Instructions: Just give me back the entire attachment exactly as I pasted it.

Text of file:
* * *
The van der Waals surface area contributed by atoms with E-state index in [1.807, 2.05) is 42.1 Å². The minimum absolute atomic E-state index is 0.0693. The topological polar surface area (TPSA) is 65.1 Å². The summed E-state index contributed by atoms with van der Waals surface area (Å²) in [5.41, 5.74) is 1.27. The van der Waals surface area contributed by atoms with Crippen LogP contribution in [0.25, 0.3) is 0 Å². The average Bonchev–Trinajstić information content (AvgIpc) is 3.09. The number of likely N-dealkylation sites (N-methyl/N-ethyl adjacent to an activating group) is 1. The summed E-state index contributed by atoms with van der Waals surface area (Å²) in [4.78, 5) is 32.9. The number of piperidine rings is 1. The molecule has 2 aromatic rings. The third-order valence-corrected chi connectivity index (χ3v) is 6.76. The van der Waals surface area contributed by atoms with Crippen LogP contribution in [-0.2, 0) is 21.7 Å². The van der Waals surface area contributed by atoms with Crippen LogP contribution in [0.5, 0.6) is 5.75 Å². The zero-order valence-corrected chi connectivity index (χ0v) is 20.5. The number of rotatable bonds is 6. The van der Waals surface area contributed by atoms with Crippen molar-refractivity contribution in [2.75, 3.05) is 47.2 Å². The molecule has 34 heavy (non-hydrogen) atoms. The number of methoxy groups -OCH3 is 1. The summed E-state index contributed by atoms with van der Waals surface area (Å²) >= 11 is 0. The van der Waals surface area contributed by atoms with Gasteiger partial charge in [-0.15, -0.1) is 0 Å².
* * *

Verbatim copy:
The van der Waals surface area contributed by atoms with E-state index in [1.807, 2.05) is 42.1 Å². The minimum absolute atomic E-state index is 0.0693. The topological polar surface area (TPSA) is 65.1 Å². The summed E-state index contributed by atoms with van der Waals surface area (Å²) in [5.41, 5.74) is 1.27. The van der Waals surface area contributed by atoms with Crippen LogP contribution in [0.25, 0.3) is 0 Å². The average Bonchev–Trinajstić information content (AvgIpc) is 3.09. The number of likely N-dealkylation sites (N-methyl/N-ethyl adjacent to an activating group) is 1. The summed E-state index contributed by atoms with van der Waals surface area (Å²) in [4.78, 5) is 32.9. The number of piperidine rings is 1. The molecule has 2 aromatic rings. The third-order valence-corrected chi connectivity index (χ3v) is 6.76. The van der Waals surface area contributed by atoms with Crippen LogP contribution in [-0.2, 0) is 21.7 Å². The van der Waals surface area contributed by atoms with Crippen LogP contribution in [0.5, 0.6) is 5.75 Å². The zero-order valence-corrected chi connectivity index (χ0v) is 20.5. The number of rotatable bonds is 6. The van der Waals surface area contributed by atoms with Crippen molar-refractivity contribution in [2.75, 3.05) is 47.2 Å². The molecule has 34 heavy (non-hydrogen) atoms. The number of methoxy groups -OCH3 is 1. The summed E-state index contributed by atoms with van der Waals surface area (Å²) >= 11 is 0. The van der Waals surface area contributed by atoms with Gasteiger partial charge in [-0.15, -0.1) is 0 Å².